The long and winding road that has been Samantha Richdale’s professional golf career stopped earlier this month in Arizona, where the Kelowna native made a little Symetra Tour history.
Richdale tied for 12th place at the tour’s Gateway Classic at Longbow Golf Club in Mesa and the $1,624 she earned pushed her into the top spot in Symetra Tour career earnings.
No one has made more on the Symetra Tour—the official developmental tour of the LPGA Tour—than the $227,670 Richdale has pocketed since turning pro in 2006.
That stat, however, is something of a double-edged sword. It is great that Richdale has played so well on the Symetra Tour, where she has won four times. But the down side is that she has spent more time there than she’d hoped. She has now played 243 Symetra tour events.
Richdale was surprised to learn she now topped the career money list. “You know, that is not really a stat that I look at,” she said in an interview at Longbow with British Columbia Golf. “I have been out here for a number of years, but I am also proud to be out here. This is a great tour and the competition is getting better and better.
“I still think a win out here is very good success so I am proud of that and proud that I have four wins out here. I haven’t really looked at that career earnings list, but this is a great professional golf tour. If I am successful out here, then I am happy.”
Mind you, Richdale would be happier if she could find a permanent home on the LPGA Tour. She’s had full or partial status there in 2016, 2012, 2011, 2010 and 2009, but hasn’t been able to stick. Despite losing her card at the end of last year, Richdale did post a career best LPGA finish when she tied for 14th at the ShopRite LPGA Classic last June.
She believes she has the game to play full-time on the LPGA Tour. “I think overall, I have continued to improve over the years,” she said. “My swing has gotten better, my course management has gotten better. It comes down to basically better managing the small things.”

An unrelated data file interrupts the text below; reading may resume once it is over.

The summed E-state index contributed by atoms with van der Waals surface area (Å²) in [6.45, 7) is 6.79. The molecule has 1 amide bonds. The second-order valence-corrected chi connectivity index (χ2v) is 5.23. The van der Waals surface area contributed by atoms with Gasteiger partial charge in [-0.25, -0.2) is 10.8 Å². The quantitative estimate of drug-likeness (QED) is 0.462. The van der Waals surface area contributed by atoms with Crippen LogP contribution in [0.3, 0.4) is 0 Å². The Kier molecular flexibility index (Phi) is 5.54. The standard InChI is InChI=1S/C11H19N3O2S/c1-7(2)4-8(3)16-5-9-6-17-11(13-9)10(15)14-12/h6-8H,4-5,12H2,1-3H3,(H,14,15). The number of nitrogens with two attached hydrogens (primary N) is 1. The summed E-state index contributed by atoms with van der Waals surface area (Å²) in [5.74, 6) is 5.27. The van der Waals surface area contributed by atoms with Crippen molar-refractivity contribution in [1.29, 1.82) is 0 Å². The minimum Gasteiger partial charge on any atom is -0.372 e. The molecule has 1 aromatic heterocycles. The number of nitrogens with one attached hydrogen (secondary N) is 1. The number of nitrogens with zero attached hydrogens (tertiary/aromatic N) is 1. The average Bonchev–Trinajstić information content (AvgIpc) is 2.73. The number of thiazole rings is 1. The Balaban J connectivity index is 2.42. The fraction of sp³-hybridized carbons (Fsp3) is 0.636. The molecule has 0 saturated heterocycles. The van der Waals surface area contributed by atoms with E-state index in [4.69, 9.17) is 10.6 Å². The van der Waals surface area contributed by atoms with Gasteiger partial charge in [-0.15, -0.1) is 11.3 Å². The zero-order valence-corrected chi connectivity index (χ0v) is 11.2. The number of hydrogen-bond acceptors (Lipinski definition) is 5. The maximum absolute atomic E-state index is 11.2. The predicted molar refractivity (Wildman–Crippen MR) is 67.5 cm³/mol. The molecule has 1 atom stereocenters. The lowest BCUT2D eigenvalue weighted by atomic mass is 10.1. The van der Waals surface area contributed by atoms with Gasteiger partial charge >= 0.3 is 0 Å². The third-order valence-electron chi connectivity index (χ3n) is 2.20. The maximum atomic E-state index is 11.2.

The purses on the Symetra Tour are not huge, ranging between $100,000 and $200,000. To save money many players stay each week with billets on the road. “I’ve made some really great friends that way and for me being from Canada and to have kind of like little families here and there that I can stay with really means a lot because I don’t have any relatives or anything like that in the States.”
The Symetra Tour, which was called the Duramed Futures Tour when Richdale joined it back in 2006, has improved over the years. Richdale says it’s now a much deeper tour and the gap between it and the LPGA Tour is not as wide as it once was.
“It has improved a ton,” she said. “We have so many more tournaments, our purses are bigger, we play a lot of really great golf courses. The tour has done a great job with that, in making it a lot more like what you find out on the LPGA tour. It has definitely improved for the better.”
The top 10 on the money list at season’s end earn full exemptions on the 2018 LPGA Tour. Through her first four events this year, Richdale stands 17th. She turns 33 next month and realizes the clock is ticking on her pro career. She acknowledges having moments where she has contemplated doing something else with her life, but she is not ready to give up.
“Sure, there is always a decision as to if you want to do something else,” she says. “But I always felt that I haven’t yet played to my potential and I am stubborn, so until I get there I think I will probably keep trying and trying.”